As part of Breakthrough Listen, VERITAS will search for pulses of laser light that might be as short as a few nanoseconds. The idea is that if aliens are using lasers to communicate, Earth might just happen to cross the path of a rogue beam for a split second, alerting us to their presence even if that wasn’t their direct intention.

“When it comes to intelligent life beyond Earth, we don’t know where it exists or how it communicates,” says Yuri Milner, founder of the Breakthrough Initiatives. “So our philosophy is to look in as many places, and in as many ways, as we can. VERITAS expands our range of observation even further.”

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If Aliens Beam Us a Signal, What Should We Expect?

by Elizabeth Rayne                  May 21, 2018                         (syfy.com)

• If another intelligent species were trying to transmit a message to Earth, a weak radio signal from some distant galaxy might get lost in the chaos of light and noise from cell phones, wifi, TV and radio broadcasts, satellites, microwaves, traffic jams, and cities that never sleep, not to mention cosmic phenomena like black hole collisions and fast radio bursts.

• “By far the biggest challenge in radio SETI (Search for Extraterrestrial Intelligence) is what we call radio frequency interference,” said UC Berkeley SETI Research Center director Andrew Siemion. For example, the Wow! signal that was thought to be first contact for years (picked up by Ohio State University’s Big Ear radio telescope in 1977) was revealed to be the radio frequency emitted by the hydrogen gas from two comets.

• We are now able to search 10 billion radio channels as opposed to the hundreds that could be investigated when SETI investigations first started. How exactly would we be able to tell an extraterrestrial signal apart from all this visual and auditory pollution? Advances in astrophysics and technology have made it possible to search through more types of signals, analyze data faster, and determine which part of the electromagnetic spectrum we should be watching for a signal from another planet.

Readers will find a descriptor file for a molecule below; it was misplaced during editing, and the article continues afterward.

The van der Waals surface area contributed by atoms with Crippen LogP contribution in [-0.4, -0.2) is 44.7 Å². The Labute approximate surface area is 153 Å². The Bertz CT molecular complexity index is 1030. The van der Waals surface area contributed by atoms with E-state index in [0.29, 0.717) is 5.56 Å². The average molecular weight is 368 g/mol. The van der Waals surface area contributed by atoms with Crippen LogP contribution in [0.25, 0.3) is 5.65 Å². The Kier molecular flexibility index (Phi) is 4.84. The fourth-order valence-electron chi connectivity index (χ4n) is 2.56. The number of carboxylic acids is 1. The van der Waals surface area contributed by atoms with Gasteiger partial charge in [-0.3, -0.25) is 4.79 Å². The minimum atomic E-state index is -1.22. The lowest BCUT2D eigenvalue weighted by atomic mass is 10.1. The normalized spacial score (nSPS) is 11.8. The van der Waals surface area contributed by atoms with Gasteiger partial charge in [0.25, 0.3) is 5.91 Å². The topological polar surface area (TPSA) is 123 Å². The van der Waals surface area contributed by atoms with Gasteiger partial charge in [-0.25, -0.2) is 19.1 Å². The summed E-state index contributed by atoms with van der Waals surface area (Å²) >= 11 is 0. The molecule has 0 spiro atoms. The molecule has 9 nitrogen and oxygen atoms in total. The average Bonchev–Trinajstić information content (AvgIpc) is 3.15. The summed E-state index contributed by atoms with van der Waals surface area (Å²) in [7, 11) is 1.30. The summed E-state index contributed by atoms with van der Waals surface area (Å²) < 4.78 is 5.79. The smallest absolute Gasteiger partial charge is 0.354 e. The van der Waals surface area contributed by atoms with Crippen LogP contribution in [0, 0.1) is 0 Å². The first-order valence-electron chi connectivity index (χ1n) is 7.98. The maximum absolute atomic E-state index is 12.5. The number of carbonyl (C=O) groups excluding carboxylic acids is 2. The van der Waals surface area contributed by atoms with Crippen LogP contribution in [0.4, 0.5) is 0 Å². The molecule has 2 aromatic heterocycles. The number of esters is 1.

• Using such advanced technology, scientists have evaluated signals from a couple thousand star systems so far. And every one of these suspicious signals from outer space has been ruled out by some kind of interference. But SETI still has about a hundred billion stars to go.

 

Aliens could be trying to get through to us right now and we might not even know it. Even if another intelligent species was trying to transmit a message to Earth, a weak radio signal from some distant galaxy could get lost in the chaos of light and noise from cell phones, wifi, TV and radio broadcasts, satellites, microwaves, traffic jams and cities that never sleep.

That signal also has to contend with disruptive cosmic phenomena like black hole collisions and fast radio bursts being zapped through space before it reached a network of SETI (search for extraterrestrial intelligence) radio telescopes.

“By far the biggest challenge in radio SETI is what we call radio frequency interference,” UC Berkeley SETI Research Center director Andrew Siemion told Seeker. “Because we use our own technology as an example of what we should be looking for we in fact find many many examples of our own technology and those examples actually pollute the signal that we see especially with radio telescopes.”

How exactly would we be able to tell an extraterrestrial signal apart from all this visual and auditory pollution? The Wow! signal that was thought to be first contact for years was actually revealed to be the radio frequency emitted by the hydrogen gas from two comets. Hypersensitive instruments have been set off more than once by triggers that were much closer than scientists thought, including that one infamous case where the source of what was assumed to be a hello from aliens was actually no further than the visitor center of the observatory — a microwave oven without proper shielding had probably been heating up someone’s frozen pizza.